Basically ... the Head can direct their time for a number of things including staying late for parents' evening, Saturday sports fixtures, etc ... but it comes at the cost of because they can theoretically work 365 days a year then they have to have the right to be paid for 365 days (or those out of those 365 they do 'work' in). There are similar comparisons with Police and 'training shifts', the Army and leave entitlement, and a number of others (NASUWT did a good list of examples the other year).

    As with all these things, some work far more than the time / days mentioned above ... and others don't. Most of my friends, those who are teachers, work far more than the above ... in fact, people I know who are teachers who don't ... they don't generally become friends ... with me or my teacher friends.

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    how does it work if you take time off unpaid, is it calculated the same way.

  11. #25

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    so if you went on strike in support of the teachers, you'd lose more than them because of it. seems fair.
    i'm sure when support staff strike for a support related issue the teachers will flock out in support too.........................

  12. #26

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    I'm not personally convinced that things need to be fair, after all anyone who strikes surely isn't being fair against the people they work for (the pupils, not the gov). But that's another topic entirely.

  13. #27

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    I think everyone here is thinking along a more 'socialist' line... Whereas the UK has been progressively removing its socialist aspects, and heading towards a far more US style capitalist economy.

    So, fairness is just not going to happen!

  14. #28

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    Quote Originally Posted by localzuk View Post
    I think everyone here is thinking along a more 'socialist' line... Whereas the UK has been progressively removing its socialist aspects, and heading towards a far more US style capitalist economy.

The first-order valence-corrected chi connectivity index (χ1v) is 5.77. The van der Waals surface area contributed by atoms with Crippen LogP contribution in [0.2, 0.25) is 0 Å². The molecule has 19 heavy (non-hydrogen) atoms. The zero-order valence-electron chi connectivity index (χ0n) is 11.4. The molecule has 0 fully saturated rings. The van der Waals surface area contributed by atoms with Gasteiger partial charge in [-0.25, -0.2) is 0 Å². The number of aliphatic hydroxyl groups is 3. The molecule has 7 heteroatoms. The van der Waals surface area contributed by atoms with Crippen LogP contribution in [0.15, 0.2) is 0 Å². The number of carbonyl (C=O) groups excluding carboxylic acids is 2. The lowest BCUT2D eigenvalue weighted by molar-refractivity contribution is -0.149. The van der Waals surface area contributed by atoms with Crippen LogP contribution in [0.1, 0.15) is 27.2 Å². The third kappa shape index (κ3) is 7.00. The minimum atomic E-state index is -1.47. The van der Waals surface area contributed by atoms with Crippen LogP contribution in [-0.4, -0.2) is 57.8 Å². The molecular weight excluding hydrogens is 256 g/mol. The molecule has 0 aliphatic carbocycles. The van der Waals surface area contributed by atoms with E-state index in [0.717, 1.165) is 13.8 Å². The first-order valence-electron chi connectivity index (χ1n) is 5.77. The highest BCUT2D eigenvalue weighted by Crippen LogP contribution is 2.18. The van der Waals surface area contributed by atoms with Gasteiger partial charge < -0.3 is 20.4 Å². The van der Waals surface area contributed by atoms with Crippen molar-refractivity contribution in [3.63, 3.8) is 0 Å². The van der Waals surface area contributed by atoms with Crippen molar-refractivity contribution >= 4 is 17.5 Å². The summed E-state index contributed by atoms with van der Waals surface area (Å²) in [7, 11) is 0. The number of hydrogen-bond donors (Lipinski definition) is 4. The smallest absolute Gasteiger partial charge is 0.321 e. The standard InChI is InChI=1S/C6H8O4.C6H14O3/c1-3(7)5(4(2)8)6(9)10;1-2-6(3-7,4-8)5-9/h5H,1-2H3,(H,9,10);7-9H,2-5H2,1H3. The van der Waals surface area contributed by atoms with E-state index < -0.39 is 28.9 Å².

So, fairness is just not going to happen!
    I think that you have analysed it incorrectly. This issue isn't about 'fairness'. It's about Labour's fetishisation of certain professions. Nurses, doctors and teachers all had huge pay rises under Labour. However the IT industry's salaries at the low end have hardly budged. When I started in IT in 2001 the typical salary for a 1-year experienced IT monkey was £16k. It's now about £19k. That's roughly a 20% rise in earnings in 10 years, which means that in real terms (including inflation) IT workers have seen their salaries fall. There are private sector pressures here too, particularly outsourcing by corporates of tech functions to India.
    By contrast nurses and teachers saw something like a 50% rise in income over 10 years and doctors a 200% rise in income.

    The main reason for this was that the largest public-sector unions bankrolled Labour.

    Britain's labour market is doing anything but heading towards a US system. By contrast, labour laws are so restrictive now that it's very hard to fire someone, and almost impossible in the public sector.

  15. #29

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    Of course it's discriminatory. The entire set up in schools between teachers and support staff is discriminatory, because teachers have more powerful unions. Suffice to say, I'm in work on Thursday...

    Quote Originally Posted by MK-2 View Post
    so if you went on strike in support of the teachers, you'd lose more than them because of it. seems fair.
    i'm sure when support staff strike for a support related issue the teachers will flock out in support too.........................
    Just like they did 2/3 years ago when Unison went out on strike.

    No, hang on -